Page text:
Al­wyn, who was the first to be cast, had an in­kling of this when he shot some tests with the new cam­eras. He had ad­di­tional prepa­ra­tion, in­clud­ing “a great di­a­logue coach” to help him with his Texas ac­cent. There was a two-week boot camp with the ac­tors who played the other Ang Lee’s lat­est film uses ex­per­i­men­tal tech­nol­ogy that takes the viewer into the mind of the ac­tors, writes


mem­bers of Bravo Squad, pre­par­ing them to feel and look like sol­diers, and help­ing them to cre­ate a sense of the squad’s deep-seated ca­ma­raderie. There were mo­ments in the film where we need to see, Lee says, that “they have to per­form as one unit, one per­son, one body”.

For Al­wyn, there was also Foun­tain’s book to draw on. “It was a mine of in­for­ma­tion that I could dip back into if ever I felt a bit lost or wanted to flesh things out and ex­plore other ar­eas. It was a re­ally use­ful tool.”

On set, he says, he was aware the most ex­pe­ri­enced cast mem­bers were com­ing to terms with an un­fa­mil­iar ap­proach. For him, it was a lit­tle dif­fer­ent. “I had no ref­er­ence point, no habits to un­learn, noth­ing in terms of mak­ing a more con­ven­tional film. I didn’t have to read­just to any­thing.”

Even so, “it was over­whelm­ing at times, be­ing thrown into an en­vi­ron­ment like that — hav­ing never been on a set be­fore, full stop, I felt a re­spon­si­bil­ity not to let peo­ple down and not let Ang’s choice in me down. He put his faith in me and had a lot of courage choos­ing me, and I wanted to live up to that re­spon­si­bil­ity.”

Scenes of spec­ta­cle and com­bat, he says, were “phys­i­cally and emo­tion­ally drain­ing in an ob­vi­ous way. But those qui­eter, more in­ti­mate scenes, say with Billy and his sis­ter [Stew­art], or when there are close-ups on Billy’s face and he’s just think­ing, they’re dif­fi­cult in other ways.

“It all had to be truth­ful, to come from a truth­ful, deep place in­side me.” This, he says, is some­thing that’s a part of any per­for­mance. “Be it 120 frames or 24 frames or film or theatre, you’re try­ing to be a fully formed hu­man be­ing and try­ing to be hon­est.”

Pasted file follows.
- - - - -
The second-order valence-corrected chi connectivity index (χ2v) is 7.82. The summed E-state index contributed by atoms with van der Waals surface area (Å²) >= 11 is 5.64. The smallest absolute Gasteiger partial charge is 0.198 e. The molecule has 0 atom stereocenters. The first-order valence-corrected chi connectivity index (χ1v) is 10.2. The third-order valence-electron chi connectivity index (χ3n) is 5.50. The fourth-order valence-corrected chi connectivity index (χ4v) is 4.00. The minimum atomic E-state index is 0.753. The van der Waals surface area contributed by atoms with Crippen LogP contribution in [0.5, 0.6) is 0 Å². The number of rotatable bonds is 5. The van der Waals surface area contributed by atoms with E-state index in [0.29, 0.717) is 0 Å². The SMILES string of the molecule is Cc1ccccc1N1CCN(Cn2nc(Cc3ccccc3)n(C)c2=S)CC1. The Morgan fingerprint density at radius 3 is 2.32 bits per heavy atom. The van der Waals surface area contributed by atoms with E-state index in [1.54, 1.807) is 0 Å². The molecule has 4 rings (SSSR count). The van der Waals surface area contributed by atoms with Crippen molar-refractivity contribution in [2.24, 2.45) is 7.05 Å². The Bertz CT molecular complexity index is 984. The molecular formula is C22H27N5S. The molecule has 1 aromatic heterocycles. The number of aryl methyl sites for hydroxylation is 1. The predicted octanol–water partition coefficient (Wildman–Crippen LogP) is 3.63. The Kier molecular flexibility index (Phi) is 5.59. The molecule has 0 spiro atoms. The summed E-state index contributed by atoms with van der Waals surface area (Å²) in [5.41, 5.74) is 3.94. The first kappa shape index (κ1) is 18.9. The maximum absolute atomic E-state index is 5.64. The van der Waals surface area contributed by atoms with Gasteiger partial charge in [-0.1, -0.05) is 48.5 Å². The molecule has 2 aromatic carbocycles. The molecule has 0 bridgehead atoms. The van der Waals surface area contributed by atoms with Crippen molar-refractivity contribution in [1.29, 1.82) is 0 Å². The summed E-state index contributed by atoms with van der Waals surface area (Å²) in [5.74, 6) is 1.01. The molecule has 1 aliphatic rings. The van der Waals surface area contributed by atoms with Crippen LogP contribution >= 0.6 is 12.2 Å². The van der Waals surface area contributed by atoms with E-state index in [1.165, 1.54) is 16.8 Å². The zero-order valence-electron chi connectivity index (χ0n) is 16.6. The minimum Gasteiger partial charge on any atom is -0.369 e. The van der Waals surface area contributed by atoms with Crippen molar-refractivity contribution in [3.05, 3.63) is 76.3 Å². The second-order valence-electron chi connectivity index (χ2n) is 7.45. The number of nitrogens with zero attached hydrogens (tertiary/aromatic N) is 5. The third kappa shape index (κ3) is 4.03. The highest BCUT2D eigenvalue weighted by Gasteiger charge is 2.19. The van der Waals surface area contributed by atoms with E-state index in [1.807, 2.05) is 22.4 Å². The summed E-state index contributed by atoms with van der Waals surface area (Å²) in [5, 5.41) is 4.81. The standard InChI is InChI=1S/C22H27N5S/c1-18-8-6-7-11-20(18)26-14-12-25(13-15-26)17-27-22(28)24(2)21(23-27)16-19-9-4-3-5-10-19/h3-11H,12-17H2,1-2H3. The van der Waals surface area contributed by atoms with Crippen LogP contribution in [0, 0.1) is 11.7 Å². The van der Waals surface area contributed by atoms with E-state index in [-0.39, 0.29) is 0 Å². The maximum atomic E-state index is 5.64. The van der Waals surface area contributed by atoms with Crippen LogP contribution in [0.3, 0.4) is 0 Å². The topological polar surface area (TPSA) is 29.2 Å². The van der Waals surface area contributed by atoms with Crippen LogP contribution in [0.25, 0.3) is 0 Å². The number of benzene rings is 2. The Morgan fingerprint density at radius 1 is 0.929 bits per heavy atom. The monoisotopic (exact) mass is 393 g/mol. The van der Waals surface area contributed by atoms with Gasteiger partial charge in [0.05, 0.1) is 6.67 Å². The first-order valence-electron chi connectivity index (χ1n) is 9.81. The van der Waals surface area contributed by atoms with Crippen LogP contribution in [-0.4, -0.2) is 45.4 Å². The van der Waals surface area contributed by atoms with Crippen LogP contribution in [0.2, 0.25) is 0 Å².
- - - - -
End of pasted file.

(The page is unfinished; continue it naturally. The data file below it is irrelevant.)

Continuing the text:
Yet there’s some­thing about Billy Lynn that mag­ni­fied the chal­lenge in ev­ery con­ceiv­able way. “When this huge cam­era is a cen­time­tre away from my face, and my head is al­most in­side the matte box” — a de­vice like a lens hood — “I knew it was go­ing to see into my eyes. I knew that if I was push­ing things too much and over­per­form­ing, it was go­ing to pop out.” On the other hand, he adds, “If the thoughts weren’t there, you were go­ing to see they weren’t there. If the in­ten­sity or emo­tion wasn’t there, this was go­ing to show up.

“Ang was here to steer me through this, to say, ‘You’re act­ing too much’, or ‘You’re not giv­ing enough’, or ‘ Try this way of think­ing’.” He also felt en­cour­aged to fol­low his own in­stincts, to build the char­ac­ter him­self.

Will Billy Lynn’s Long Half­time Walk lead the way for oth­ers? Lee thinks au­di­ences who get the chance to see the movie at 120 fps in 3-D and 4K res­o­lu­tion will have a sin­gu­lar ex­pe­ri­ence. “I think the way you en­gage with it is dif­fer­ent. You al­low your­self to par­tic­i­pate in the story, in­stead of watch­ing it.

“It’s closer to what your eyes see, although it’s in the movie for­mat, with close-ups, edit­ing, cam­era po­si­tions. Your eyes get sharper, you’re greedy for more de­tails.”

He would like the film in­dus­try to pick up the chal­lenge, to de­velop the tech­nol­ogy fur­ther, and to en­able more the­atres to show the for­mat. “The in­dus­try has a need for this. They want to bring au­di­ences back into the­atres. When peo­ple watch films on their iPhones, go­ing to the theatre be­comes a task.”

Yet it’s not sim­ply about the tech­nol­ogy, he says. Cre­ative imag­i­na­tion has to come into play. “In­dus­try is not do­ing some­thing fresh, with su­per­heroes or what­ever,” says Lee. “I think we need new in­spi­ra­tions and new tech­nol­ogy for­mats if we want movies in the­atres to con­tinue.

“I want peo­ple to see this, and I hope other film­mak­ers will want to join in.”

is cur­rently screen­ing. Stephen Romei re­views the film on Page 13.


Joe Al­wyn, above; in a scene from the film, left; di­rec­tor Ang Lee, below